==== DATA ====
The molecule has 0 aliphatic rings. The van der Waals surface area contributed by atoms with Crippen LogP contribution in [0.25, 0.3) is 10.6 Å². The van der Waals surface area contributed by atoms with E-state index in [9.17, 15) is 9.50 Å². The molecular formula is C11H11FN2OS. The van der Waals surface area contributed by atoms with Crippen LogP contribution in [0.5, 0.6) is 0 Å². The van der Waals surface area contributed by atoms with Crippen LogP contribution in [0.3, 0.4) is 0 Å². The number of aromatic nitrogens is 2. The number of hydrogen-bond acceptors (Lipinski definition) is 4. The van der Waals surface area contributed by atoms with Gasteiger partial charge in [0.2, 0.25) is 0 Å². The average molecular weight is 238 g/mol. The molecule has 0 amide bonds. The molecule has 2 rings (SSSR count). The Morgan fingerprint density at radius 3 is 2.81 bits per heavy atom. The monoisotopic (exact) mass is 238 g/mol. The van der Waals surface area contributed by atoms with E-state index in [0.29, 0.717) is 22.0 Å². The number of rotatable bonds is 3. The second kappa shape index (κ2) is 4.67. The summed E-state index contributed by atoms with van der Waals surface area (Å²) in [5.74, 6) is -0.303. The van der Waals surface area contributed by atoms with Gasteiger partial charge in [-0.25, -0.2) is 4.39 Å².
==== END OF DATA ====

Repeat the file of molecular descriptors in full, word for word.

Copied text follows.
The molecule has 0 aliphatic rings. The van der Waals surface area contributed by atoms with Crippen LogP contribution in [0.25, 0.3) is 10.6 Å². The van der Waals surface area contributed by atoms with E-state index in [9.17, 15) is 9.50 Å². The molecular formula is C11H11FN2OS. The van der Waals surface area contributed by atoms with Crippen LogP contribution in [0.5, 0.6) is 0 Å². The van der Waals surface area contributed by atoms with Crippen LogP contribution in [0.3, 0.4) is 0 Å². The number of aromatic nitrogens is 2. The number of hydrogen-bond acceptors (Lipinski definition) is 4. The van der Waals surface area contributed by atoms with Gasteiger partial charge in [0.2, 0.25) is 0 Å². The average molecular weight is 238 g/mol. The molecule has 0 amide bonds. The molecule has 2 rings (SSSR count). The Morgan fingerprint density at radius 3 is 2.81 bits per heavy atom. The monoisotopic (exact) mass is 238 g/mol. The van der Waals surface area contributed by atoms with E-state index in [0.29, 0.717) is 22.0 Å². The number of rotatable bonds is 3. The second kappa shape index (κ2) is 4.67. The summed E-state index contributed by atoms with van der Waals surface area (Å²) in [5.74, 6) is -0.303. The van der Waals surface area contributed by atoms with Gasteiger partial charge in [-0.25, -0.2) is 4.39 Å².